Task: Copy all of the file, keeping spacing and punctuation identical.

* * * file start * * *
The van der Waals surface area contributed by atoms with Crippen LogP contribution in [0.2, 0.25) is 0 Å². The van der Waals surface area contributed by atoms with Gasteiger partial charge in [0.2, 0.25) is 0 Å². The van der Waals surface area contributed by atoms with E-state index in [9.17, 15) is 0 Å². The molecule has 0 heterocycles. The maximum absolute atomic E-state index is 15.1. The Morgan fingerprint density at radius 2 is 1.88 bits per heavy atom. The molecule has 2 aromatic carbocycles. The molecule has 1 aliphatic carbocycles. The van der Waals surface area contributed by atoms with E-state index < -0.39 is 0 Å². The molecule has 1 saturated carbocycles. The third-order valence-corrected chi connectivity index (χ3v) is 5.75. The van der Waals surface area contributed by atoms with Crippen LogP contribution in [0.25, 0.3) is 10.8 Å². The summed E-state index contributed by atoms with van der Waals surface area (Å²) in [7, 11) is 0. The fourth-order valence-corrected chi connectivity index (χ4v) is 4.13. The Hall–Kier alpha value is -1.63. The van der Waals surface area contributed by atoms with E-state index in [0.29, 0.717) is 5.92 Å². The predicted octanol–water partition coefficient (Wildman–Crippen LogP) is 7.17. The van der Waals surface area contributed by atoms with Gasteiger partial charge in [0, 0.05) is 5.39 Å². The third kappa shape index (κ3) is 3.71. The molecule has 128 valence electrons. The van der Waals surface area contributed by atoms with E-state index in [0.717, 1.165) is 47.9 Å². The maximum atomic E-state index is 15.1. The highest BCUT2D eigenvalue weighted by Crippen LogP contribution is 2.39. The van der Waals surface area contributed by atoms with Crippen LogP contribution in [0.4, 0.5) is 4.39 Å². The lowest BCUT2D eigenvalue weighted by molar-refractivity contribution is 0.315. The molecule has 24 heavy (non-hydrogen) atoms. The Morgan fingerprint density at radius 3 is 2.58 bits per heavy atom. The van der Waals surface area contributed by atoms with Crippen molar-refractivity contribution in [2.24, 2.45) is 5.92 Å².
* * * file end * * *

The van der Waals surface area contributed by atoms with Crippen LogP contribution in [0.2, 0.25) is 0 Å². The van der Waals surface area contributed by atoms with Gasteiger partial charge in [0.2, 0.25) is 0 Å². The van der Waals surface area contributed by atoms with E-state index in [9.17, 15) is 0 Å². The molecule has 0 heterocycles. The maximum absolute atomic E-state index is 15.1. The Morgan fingerprint density at radius 2 is 1.88 bits per heavy atom. The molecule has 2 aromatic carbocycles. The molecule has 1 aliphatic carbocycles. The van der Waals surface area contributed by atoms with E-state index < -0.39 is 0 Å². The molecule has 1 saturated carbocycles. The third-order valence-corrected chi connectivity index (χ3v) is 5.75. The van der Waals surface area contributed by atoms with Crippen LogP contribution in [0.25, 0.3) is 10.8 Å². The summed E-state index contributed by atoms with van der Waals surface area (Å²) in [7, 11) is 0. The fourth-order valence-corrected chi connectivity index (χ4v) is 4.13. The Hall–Kier alpha value is -1.63. The van der Waals surface area contributed by atoms with E-state index in [0.29, 0.717) is 5.92 Å². The predicted octanol–water partition coefficient (Wildman–Crippen LogP) is 7.17. The van der Waals surface area contributed by atoms with Gasteiger partial charge in [0, 0.05) is 5.39 Å². The third kappa shape index (κ3) is 3.71. The molecule has 128 valence electrons. The van der Waals surface area contributed by atoms with E-state index in [0.717, 1.165) is 47.9 Å². The maximum atomic E-state index is 15.1. The highest BCUT2D eigenvalue weighted by Crippen LogP contribution is 2.39. The van der Waals surface area contributed by atoms with Crippen LogP contribution in [0.4, 0.5) is 4.39 Å². The lowest BCUT2D eigenvalue weighted by molar-refractivity contribution is 0.315. The molecule has 24 heavy (non-hydrogen) atoms. The Morgan fingerprint density at radius 3 is 2.58 bits per heavy atom. The van der Waals surface area contributed by atoms with Crippen molar-refractivity contribution in [2.24, 2.45) is 5.92 Å².